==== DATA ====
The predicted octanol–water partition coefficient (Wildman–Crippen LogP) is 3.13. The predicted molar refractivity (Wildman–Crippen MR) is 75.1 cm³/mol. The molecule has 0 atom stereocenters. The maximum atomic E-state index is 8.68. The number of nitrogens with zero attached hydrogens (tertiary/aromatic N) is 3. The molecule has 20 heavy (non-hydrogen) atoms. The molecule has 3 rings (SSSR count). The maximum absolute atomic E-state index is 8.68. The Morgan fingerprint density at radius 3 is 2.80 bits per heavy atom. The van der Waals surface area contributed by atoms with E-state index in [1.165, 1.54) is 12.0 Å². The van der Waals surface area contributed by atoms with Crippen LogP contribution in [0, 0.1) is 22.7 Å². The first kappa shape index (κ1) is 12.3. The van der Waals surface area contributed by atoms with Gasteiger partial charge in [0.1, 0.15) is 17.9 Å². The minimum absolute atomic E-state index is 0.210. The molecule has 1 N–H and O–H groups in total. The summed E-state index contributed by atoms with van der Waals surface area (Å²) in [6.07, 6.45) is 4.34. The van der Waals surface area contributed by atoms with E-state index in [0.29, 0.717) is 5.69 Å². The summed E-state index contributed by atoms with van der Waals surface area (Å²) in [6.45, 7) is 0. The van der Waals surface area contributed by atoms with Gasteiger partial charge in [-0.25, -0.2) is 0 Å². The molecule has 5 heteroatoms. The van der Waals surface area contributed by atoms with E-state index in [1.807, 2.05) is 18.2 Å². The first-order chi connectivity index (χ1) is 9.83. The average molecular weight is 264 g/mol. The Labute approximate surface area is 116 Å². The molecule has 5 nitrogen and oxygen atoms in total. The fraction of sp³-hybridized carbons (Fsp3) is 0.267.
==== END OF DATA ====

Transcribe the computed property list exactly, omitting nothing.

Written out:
The predicted octanol–water partition coefficient (Wildman–Crippen LogP) is 3.13. The predicted molar refractivity (Wildman–Crippen MR) is 75.1 cm³/mol. The molecule has 0 atom stereocenters. The maximum atomic E-state index is 8.68. The number of nitrogens with zero attached hydrogens (tertiary/aromatic N) is 3. The molecule has 20 heavy (non-hydrogen) atoms. The molecule has 3 rings (SSSR count). The maximum absolute atomic E-state index is 8.68. The Morgan fingerprint density at radius 3 is 2.80 bits per heavy atom. The van der Waals surface area contributed by atoms with E-state index in [1.165, 1.54) is 12.0 Å². The van der Waals surface area contributed by atoms with Crippen LogP contribution in [0, 0.1) is 22.7 Å². The first kappa shape index (κ1) is 12.3. The van der Waals surface area contributed by atoms with Gasteiger partial charge in [0.1, 0.15) is 17.9 Å². The minimum absolute atomic E-state index is 0.210. The molecule has 1 N–H and O–H groups in total. The summed E-state index contributed by atoms with van der Waals surface area (Å²) in [6.07, 6.45) is 4.34. The van der Waals surface area contributed by atoms with E-state index in [0.29, 0.717) is 5.69 Å². The summed E-state index contributed by atoms with van der Waals surface area (Å²) in [6.45, 7) is 0. The van der Waals surface area contributed by atoms with Gasteiger partial charge in [-0.25, -0.2) is 0 Å². The molecule has 5 heteroatoms. The van der Waals surface area contributed by atoms with E-state index in [1.807, 2.05) is 18.2 Å². The first-order chi connectivity index (χ1) is 9.83. The average molecular weight is 264 g/mol. The Labute approximate surface area is 116 Å². The molecule has 5 nitrogen and oxygen atoms in total. The fraction of sp³-hybridized carbons (Fsp3) is 0.267.